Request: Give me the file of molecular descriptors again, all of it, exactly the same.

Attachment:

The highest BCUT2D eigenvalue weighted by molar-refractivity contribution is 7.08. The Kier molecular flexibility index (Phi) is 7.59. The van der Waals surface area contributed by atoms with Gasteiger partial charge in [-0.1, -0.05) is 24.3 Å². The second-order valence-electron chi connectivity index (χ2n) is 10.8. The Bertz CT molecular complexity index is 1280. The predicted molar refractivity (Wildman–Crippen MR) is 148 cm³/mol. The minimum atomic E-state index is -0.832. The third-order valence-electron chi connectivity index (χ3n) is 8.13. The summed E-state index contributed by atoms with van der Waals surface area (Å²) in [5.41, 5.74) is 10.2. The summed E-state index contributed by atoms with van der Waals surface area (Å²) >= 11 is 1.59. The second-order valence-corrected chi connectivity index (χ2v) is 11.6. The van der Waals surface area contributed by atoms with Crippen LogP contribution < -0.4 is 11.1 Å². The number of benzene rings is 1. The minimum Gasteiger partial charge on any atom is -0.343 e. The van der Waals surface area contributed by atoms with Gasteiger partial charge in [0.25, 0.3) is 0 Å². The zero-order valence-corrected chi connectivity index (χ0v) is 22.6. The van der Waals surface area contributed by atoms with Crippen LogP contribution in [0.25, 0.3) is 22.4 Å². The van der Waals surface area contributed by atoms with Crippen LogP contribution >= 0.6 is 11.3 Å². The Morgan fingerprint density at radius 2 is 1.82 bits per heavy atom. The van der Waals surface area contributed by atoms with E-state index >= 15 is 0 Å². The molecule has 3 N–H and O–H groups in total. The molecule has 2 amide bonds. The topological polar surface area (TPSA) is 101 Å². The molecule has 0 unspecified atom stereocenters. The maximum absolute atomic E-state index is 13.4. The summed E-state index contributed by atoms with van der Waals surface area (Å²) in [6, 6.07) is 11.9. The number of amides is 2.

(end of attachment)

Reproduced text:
The highest BCUT2D eigenvalue weighted by molar-refractivity contribution is 7.08. The Kier molecular flexibility index (Phi) is 7.59. The van der Waals surface area contributed by atoms with Gasteiger partial charge in [-0.1, -0.05) is 24.3 Å². The second-order valence-electron chi connectivity index (χ2n) is 10.8. The Bertz CT molecular complexity index is 1280. The predicted molar refractivity (Wildman–Crippen MR) is 148 cm³/mol. The minimum atomic E-state index is -0.832. The third-order valence-electron chi connectivity index (χ3n) is 8.13. The summed E-state index contributed by atoms with van der Waals surface area (Å²) in [5.41, 5.74) is 10.2. The summed E-state index contributed by atoms with van der Waals surface area (Å²) >= 11 is 1.59. The second-order valence-corrected chi connectivity index (χ2v) is 11.6. The van der Waals surface area contributed by atoms with Crippen LogP contribution < -0.4 is 11.1 Å². The number of benzene rings is 1. The minimum Gasteiger partial charge on any atom is -0.343 e. The van der Waals surface area contributed by atoms with Gasteiger partial charge in [0.25, 0.3) is 0 Å². The zero-order valence-corrected chi connectivity index (χ0v) is 22.6. The van der Waals surface area contributed by atoms with Crippen LogP contribution in [0.25, 0.3) is 22.4 Å². The van der Waals surface area contributed by atoms with Crippen LogP contribution >= 0.6 is 11.3 Å². The Morgan fingerprint density at radius 2 is 1.82 bits per heavy atom. The van der Waals surface area contributed by atoms with E-state index >= 15 is 0 Å². The molecule has 3 N–H and O–H groups in total. The molecule has 2 amide bonds. The topological polar surface area (TPSA) is 101 Å². The molecule has 0 unspecified atom stereocenters. The maximum absolute atomic E-state index is 13.4. The summed E-state index contributed by atoms with van der Waals surface area (Å²) in [6, 6.07) is 11.9. The number of amides is 2.